It's been 323 days.
Even in a year like 2020, where the concept of time has been warped beyond recognition for everybody, this is the measurable interval between Jamshedpur FC's last win and their latest, a rollicking 2-1 result that brought ATK Mohun Bagan's winning run to a halt.
It's also 268 days since the closed doors final last season in Margao, where Owen Coyle's team were outwitted by Antonio Habas despite a Nerijus Valskis strike. On Monday, at the Tilak Maidan in Vasco, Coyle and Valskis enjoyed a spot of sweet revenge, though it won't compensate for the lost silverware.
And they did it by denying Habas what his teams want the most of -- time. On the ball, off the ball, working passes around. It was workmanlike at times, but inspired all the way through.
Coyle has brought a bit of Chennaiyin into Jamshedpur this season, even though they had just the two points to show from their first three games. The likes of Jackichand Singh, Mobashir Rahman and William Lalnunfela provide the work rate in midfield that the Indian players in Chennaiyin were famous for. Full backs Ricky Lallawmawma and Laldinliana are feisty, never ones to back away from a tackle. ATKMB contributed to their own downfall to an extent on Monday, with a defensive lineup where Roy Krishna was often the only possible outlet for any attacking play. Wing backs Prabir Das and Subhashish Bose had one of their quieter outings, but a midfield of Glan Martins, Carl McHugh and Brad Inman should still have been able to boss possession the way Habas likes.
That's where Jamshedpur were outstanding, especially in the first half. By half time, ATKMB had started shading possession, but Jamshedpur had already pumped three times as many shots, and five times as many on target. One of them, from Valskis, found the net past Arindam Bhattacharya, and culminated a phase of play where Jamshedpur routinely dropped passes in behind the wing backs, and then exploited the relative lack of pace of Pritam Kotal, Sandesh Jhingan and Tiri in deep defence.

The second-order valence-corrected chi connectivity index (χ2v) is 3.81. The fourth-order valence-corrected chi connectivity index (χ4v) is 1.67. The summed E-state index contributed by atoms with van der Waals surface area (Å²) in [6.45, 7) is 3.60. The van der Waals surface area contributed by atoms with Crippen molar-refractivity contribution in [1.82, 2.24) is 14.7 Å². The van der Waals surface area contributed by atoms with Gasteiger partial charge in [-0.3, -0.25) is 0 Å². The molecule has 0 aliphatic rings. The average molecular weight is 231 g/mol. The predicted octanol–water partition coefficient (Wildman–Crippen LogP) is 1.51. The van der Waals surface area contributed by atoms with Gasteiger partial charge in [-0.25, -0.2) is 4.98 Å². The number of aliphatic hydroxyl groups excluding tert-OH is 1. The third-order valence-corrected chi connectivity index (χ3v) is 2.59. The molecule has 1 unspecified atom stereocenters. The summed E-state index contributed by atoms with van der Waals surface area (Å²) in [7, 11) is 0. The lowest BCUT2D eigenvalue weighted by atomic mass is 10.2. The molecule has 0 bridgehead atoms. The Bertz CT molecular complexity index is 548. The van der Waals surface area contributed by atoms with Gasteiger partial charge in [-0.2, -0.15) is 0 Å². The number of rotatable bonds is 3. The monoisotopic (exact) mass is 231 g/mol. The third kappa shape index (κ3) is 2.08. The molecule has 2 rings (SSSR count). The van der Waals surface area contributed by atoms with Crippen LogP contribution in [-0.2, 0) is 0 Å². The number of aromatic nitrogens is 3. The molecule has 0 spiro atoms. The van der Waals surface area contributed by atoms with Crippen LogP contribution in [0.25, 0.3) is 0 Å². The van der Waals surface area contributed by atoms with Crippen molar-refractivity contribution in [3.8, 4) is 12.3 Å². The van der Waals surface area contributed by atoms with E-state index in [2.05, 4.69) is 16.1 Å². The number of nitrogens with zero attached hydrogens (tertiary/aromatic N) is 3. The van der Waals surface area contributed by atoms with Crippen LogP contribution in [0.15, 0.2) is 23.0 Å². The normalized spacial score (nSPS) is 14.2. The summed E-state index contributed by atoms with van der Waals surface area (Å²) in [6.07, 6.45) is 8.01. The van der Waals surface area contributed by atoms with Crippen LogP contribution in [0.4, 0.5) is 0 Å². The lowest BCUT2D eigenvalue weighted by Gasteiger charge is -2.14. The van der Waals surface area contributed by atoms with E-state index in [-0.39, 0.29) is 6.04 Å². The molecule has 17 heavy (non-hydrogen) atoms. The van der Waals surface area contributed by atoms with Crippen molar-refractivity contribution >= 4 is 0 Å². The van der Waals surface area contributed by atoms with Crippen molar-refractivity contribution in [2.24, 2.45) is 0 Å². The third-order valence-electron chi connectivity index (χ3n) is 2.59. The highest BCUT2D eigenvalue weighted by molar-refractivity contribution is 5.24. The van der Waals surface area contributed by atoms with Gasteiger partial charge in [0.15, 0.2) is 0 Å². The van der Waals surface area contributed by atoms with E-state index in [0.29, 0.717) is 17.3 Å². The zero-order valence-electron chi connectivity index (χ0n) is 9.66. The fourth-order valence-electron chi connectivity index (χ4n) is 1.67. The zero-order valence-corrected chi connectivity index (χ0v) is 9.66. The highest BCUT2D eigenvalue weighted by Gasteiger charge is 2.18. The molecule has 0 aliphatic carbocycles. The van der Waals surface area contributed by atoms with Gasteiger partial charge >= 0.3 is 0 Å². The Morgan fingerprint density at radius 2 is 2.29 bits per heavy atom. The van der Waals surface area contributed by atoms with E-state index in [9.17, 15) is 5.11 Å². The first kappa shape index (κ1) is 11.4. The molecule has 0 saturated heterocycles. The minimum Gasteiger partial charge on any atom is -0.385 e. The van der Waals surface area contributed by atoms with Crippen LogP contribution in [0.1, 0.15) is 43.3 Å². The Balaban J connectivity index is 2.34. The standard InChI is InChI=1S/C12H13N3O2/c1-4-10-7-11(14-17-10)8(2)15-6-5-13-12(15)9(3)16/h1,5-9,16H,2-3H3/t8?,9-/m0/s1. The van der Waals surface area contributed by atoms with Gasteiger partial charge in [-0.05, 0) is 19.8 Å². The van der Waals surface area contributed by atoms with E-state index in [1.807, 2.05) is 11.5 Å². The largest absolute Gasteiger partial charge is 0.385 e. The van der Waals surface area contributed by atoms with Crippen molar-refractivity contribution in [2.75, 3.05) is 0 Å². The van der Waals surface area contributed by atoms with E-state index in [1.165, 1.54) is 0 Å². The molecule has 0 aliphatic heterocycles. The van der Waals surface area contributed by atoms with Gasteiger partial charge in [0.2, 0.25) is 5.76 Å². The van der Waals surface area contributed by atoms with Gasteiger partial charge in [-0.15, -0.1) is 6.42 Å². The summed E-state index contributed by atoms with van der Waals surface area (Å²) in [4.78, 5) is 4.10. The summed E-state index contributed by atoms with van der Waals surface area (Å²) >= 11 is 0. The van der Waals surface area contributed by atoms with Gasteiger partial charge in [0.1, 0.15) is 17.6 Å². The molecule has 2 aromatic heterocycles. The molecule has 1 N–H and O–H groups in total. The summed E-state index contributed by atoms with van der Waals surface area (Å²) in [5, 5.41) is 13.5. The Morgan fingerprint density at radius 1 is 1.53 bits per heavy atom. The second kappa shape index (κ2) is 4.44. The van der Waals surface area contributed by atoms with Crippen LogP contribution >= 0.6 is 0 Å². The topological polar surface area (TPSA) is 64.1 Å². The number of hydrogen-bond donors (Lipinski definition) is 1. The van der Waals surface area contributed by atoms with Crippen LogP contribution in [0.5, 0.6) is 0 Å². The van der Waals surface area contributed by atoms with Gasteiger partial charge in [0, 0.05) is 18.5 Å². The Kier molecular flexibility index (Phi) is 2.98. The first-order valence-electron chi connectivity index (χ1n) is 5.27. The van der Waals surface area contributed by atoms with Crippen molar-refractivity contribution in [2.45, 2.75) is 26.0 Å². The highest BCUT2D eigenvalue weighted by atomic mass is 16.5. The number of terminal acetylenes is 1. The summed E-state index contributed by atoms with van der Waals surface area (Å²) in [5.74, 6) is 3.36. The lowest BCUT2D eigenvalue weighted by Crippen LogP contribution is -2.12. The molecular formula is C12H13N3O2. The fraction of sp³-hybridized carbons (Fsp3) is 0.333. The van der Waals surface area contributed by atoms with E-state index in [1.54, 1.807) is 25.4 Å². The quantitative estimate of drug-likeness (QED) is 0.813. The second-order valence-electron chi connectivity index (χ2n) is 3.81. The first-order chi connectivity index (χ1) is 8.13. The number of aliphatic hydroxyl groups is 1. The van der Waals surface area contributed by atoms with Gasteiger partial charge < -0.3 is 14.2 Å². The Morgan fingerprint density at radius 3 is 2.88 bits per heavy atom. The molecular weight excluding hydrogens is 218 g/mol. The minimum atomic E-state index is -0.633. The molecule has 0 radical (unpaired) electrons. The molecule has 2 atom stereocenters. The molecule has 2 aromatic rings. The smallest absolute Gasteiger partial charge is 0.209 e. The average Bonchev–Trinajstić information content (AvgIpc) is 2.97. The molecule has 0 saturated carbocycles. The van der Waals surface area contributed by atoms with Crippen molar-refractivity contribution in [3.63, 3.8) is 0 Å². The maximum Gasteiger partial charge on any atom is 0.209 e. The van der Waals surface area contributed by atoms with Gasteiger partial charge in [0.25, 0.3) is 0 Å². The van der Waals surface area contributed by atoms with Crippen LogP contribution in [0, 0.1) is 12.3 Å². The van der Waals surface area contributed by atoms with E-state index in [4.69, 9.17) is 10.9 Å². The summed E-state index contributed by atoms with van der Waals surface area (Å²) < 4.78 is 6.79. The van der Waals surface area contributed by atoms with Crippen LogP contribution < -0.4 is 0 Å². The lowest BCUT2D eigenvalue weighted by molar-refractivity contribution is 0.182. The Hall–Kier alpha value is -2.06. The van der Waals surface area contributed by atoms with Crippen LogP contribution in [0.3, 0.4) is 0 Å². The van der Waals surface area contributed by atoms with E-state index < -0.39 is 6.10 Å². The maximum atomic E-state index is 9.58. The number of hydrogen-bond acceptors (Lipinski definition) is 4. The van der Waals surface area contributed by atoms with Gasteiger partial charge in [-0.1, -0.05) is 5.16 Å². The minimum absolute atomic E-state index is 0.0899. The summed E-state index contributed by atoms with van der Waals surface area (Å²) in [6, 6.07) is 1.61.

There were furrowed brows in the ATKMB ranks -- and furious shakes of the head from Habas -- in the first 45 minutes, and they were always going to come hard in the second period. That Habas left the introduction of Manvir Singh till as late as the hour mark suggested Coyle had already thrown his counterpart off his preferred wait-and-watch strategy. The game turned around for ATKMB, who ended up with more shots in the total tally, but TP Rehenesh had a cracking game in goal. Valskis took advantage of some poor marking to get his second goal, and that cushion was to prove pivotal as Krishna gave Habas the mandatory late goal that has become ATKMB's signature.
That said, we began the second week of December games with a serious question: how does one stop ATKMB this season?
We got the answer rather quicker than anticipated, and from a source that shouldn't have surprised us.
Coyle's teams always do it this way in the ISL -- be brave, encourage the younger players, take the attack to your opponent, and kill off chances that present themselves. Will other coaches note this blueprint and adopt it for themselves?
Time will tell. And it won't take 268 or 323 days this time.
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